Saturday, 15 July 2006

Sugarcane Productivity in Acrustox under Different Water Availability Conditions.

Hélio do Prado1, Antônio Carlos Machado Vasconcelos1, Marcos Guimarães de Andrade Landell1, Dilermando Perecin2, Quirijn Jong Van Lier3, and Mauro Alexandre Xavier1. (1) Centro de Cana IAC, Rodovia Anel Viário, km 321, Ribeirão Preto, 14032-800, Brazil, (2) FCAV UNESP, Rod Paulo Donato Castelani, Jaboticabal, 14870-000, Brazil, (3) Escola Superior de Agricultura Luiz de Queiroz, USP, Av Pádua Dias, sn, Piracicaba, 13417-655, Brazil

When characterizing sugarcane production environments, one must consider water availability in addition to the chemical subsurface conditions of soils. According to LANDELL et al. (2003), these chemical conditions determine productivity values in sugarcane cuts over time. This work's objective is to compare sugarcane production environments based on different water availabilities under the same soil class.

In the production environment considered by PRADO et al. (2005), acric soils conform to environment D1 under low water availability, and to environment E2 under very low availability.

Production environments and productivities were studied at two locations with the same pedological conditions (Rhodic Acrustox), but different climatic conditions: Goianésia (GO), located at latitude 15°10'S and longitude 49°15'W, in a savanna tropical climate with a rainy summer and dry winter, and Ribeirão Preto (SP), located at latitude 21°13'S and longitude 47°43'W in a tropical climate with a rainy summer and dry winter. The water balance was calculated for 75 mm, according to THORNTHWAITE & MATTER (1955).

The annual precipitation is similar in both locations (1435 mm). However, in the Goianésia region distribution over the year is more irregular (Figure 1), with a longer and more defined deficit period than in Ribeirão Preto. In addition, a higher evapotranspiration rate is verified in the Goianésia region, resulting in greater soil water loss.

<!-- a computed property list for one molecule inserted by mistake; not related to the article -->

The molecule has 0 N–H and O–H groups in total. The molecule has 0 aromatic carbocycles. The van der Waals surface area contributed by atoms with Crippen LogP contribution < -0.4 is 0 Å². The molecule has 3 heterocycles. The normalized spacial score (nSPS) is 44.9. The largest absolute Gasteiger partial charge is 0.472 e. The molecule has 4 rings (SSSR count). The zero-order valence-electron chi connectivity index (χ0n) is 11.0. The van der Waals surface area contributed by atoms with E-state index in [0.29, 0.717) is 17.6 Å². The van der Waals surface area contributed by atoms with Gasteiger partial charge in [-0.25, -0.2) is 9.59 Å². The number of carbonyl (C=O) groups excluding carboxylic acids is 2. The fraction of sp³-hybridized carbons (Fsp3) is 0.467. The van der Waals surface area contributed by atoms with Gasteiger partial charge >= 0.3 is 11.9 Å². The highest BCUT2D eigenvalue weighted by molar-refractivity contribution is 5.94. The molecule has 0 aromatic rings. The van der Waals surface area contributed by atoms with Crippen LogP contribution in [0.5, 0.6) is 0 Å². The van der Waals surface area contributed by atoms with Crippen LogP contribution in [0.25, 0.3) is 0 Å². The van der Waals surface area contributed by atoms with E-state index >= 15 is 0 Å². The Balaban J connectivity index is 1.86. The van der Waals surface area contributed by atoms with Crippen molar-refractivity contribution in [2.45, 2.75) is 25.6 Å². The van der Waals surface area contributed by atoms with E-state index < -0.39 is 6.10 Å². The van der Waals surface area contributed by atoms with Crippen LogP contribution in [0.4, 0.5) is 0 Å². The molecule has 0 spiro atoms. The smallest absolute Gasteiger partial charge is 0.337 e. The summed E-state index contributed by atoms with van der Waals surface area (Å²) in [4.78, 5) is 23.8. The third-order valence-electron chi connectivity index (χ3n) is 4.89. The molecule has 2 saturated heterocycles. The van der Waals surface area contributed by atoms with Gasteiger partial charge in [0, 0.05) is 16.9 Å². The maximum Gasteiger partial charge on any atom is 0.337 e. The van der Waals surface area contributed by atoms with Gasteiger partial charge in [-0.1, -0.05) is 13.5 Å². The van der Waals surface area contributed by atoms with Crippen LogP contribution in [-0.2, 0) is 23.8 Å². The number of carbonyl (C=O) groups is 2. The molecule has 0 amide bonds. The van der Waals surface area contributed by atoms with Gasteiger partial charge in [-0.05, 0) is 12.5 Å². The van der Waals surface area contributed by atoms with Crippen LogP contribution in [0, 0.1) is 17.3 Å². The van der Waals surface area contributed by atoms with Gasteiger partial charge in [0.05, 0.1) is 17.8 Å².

The means of 15 variety competition experiments in Goianésia and 30 experiments in Ribeirão Preto were compiled; the experiments were carried out by Instituto Agronômico on a very clayed Rhodic Acrustox with a moderate A horizon (LVwf), a very representative soil class in the Central-Southern region of Brazil. Five varieties were evaluated in both locations studied (IAC87-3396, RB72454, RB855486, SP80-1816, and SP80-1842) at three sugarcane harvests (cuts). Statistical analysis was performed by cut, and a linear response model (TSH) was adopted as a function of region, varieties, and the region × varieties interaction. We also analyzed region contrasts for each variety, by extracting the means and F values for the contrast between both regional means. All analyses were performed using SAS.

The more remarkable water deficit in the Goianésia region is responsible for lower sugarcane productivity, when compared with the Ribeirão Preto (SP) region. In the average of the three cuts evaluated, this reduction reached 16.8% in stalk productivity. Although soil class is the same for both locations, their production environment classifications are different. The greater climatic restriction in Goianésia displaces the production environment classification, qualified in Ribeirão Preto as D1, to E2 in Goianésia.

Among the five varieties tested, RB72454 shows interaction with the production environment, demonstrating that its productivity was the most affected by the water deficit condition in Goianésia (GO). There was no interaction in the other varieties (IAC87-3396, RB835486, SP80-1842, and SP80-1816), indicating stability in this group of varieties tested.

LANDELL, M.G.A.; PRADO, H.; VASCONCELOS, A.C.M.; PERECIN, D.; ROSSETTO, R.; BID"IA, M.A.P.; SILVA, M.A.; XAVIER, M.A. Oxisol subsurface chemical attributes related to sugarcane productivity. Scientia Agricola, 60:741-745, 2003.

PRADO, H. Ambientes de produção de cana-de-açúcar na região Centro-Sul do Brasil. Potafós, Piracicaba. Informações Agronômicas, 110:13-17, 2005.

THORNTHWAITE, C.W. & MATTER J.R. The water balance. Centerton, N.J.; Drexel Institute of Tecnology.104p. 1955. 8(1):104.

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